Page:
4. What did God do for David according to the Psalm?

5. In this Psalm, David expresses confidence in God – what do you think is the reason for this confidence in God on David’s part?


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Psalm 2

Read Psalm 2
Psalm 2 is described in the Open Bible as the first of the “royal messianic psalms.”
1. Do you see people in the world today raging against God? Why is this?

2. How do the following verses show this prophecy being fulfilled?
▸ Mark 3:6
▸ Mark 11:18
▸ Luke 19:14
▸ Acts 4:25, 26

3. Who is it referring to when it says “kiss the Son, lest He be angry?”


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Psalm 1

Read Psalm 1
Because the Psalm is short, try to read it over several times during the week. Maybe even in different translations.
1. The term “blessed” can be translated “oh so happy” or “living optimally, blissful, happy” or “oh the blessednesses! List 3 things the “blessed” or “happy” man does not do?

2. How would you explain or translate the 3 things listed above to life today? To your life? What should you not do?

3. Consider the verbs “walk,” “stand,” and “sit.” What is the difference? What is the psalmists point in using these three words in progression?

4. What do the following verses teach about those who walk in the way of wickedness or evil?
▸ Proverbs 1:15

▸ Proverbs 4:14

5. What do the following verses add about how the word will keep you from evil?
▸ Joshua 1:8

▸ Psalm 119:92, 97

6. We see in this Psalm that the Psalmist describes the blessed man like tree. What characteristics does he assign to this man?

7. What does Jeremiah 17:7-8 add to this picture?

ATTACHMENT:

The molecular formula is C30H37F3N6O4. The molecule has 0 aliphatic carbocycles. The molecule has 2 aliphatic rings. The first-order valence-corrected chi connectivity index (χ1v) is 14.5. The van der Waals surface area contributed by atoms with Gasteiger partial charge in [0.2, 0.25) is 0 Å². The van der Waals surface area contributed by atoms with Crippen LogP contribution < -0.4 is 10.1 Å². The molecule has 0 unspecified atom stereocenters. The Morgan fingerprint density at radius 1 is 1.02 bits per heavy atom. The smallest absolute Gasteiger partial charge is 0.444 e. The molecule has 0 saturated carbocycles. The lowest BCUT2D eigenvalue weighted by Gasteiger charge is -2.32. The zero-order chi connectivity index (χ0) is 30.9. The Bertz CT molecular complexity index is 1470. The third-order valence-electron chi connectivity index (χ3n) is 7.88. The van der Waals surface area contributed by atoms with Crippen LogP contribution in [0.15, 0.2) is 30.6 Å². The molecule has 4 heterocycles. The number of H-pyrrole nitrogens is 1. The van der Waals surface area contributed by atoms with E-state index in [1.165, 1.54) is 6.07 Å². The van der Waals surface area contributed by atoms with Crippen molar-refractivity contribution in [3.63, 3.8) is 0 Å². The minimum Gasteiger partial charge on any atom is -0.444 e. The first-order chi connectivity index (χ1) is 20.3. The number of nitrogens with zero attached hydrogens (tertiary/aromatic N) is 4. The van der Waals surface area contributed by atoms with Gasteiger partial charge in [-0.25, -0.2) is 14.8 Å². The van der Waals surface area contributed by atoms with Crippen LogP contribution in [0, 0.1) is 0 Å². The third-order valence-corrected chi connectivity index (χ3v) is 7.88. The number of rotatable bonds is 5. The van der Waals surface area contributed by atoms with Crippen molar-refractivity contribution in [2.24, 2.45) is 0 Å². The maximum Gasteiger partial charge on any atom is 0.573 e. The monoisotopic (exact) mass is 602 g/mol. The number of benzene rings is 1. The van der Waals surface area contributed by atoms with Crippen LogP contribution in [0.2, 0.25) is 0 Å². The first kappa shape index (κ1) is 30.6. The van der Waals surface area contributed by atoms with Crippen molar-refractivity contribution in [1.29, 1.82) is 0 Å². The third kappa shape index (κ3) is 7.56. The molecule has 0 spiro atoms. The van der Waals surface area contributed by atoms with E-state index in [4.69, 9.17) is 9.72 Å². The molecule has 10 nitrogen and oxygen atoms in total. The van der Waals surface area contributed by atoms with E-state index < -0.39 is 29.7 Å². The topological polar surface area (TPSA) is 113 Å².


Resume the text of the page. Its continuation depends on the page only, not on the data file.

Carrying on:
8. What is chaff? Look it up if you are not familiar with it.

9. What do the following verses teach about God’s knowledge of the righteous man?
▸ Psalm 37:18

▸ Nahum 1:7

▸ John 10:14, 27

▸ 2 Timothy 2:19


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Psalms – An Introduction

The name of the book of Psalms in Hebrew means “Praises” or “Book of Praises.” Those credited with writing the Psalms are David, 73; Moses, 1 (90th); Solomon, 2; Sons of Korah, 11; Asaph, 12, Heman, 1 (88th); Ethan, 1 (89th); Hezekiah, 10. (J. Vernon McGee, Outline of Psalms)

“The collection of 150 individual psalms is organized into five books. Psalms is not a continuous, chronologically arranged story like we find in the historical books. Unlike prophecy, Psalms has no continuing message developed chronologically or thematically. And unlike epistles (letter), Psalms has no continuous unifying teaching or train of thought throughout the book. The book is an anthology–a collection of 150 different prayers, praises, or songs.

Each psalm is a unit of expression, composed during a moment of need or desire. Each has a unique purpose, although many can be grouped in categories, like the psalms of ascents.

As you study the psalms, remember that they are poems. Hebrew poetry does not contain rhyme and meter like much English poetry. Instead, Hebrew poetry’s distinctive feature is parallelism of some form–one line relates to another in various ways. Usually the poetic lines are composed of two (sometimes three) segments in which the second segment repeats, contrasts, or completes the first. Psalms vary in design. Some are acrostics, with each verse or stanza beginning with the next letter from the Hebrew alphabet. (Praising God through Prayer and Worship, Kay Arthur, Pete DeLacy, Harvest House 2008)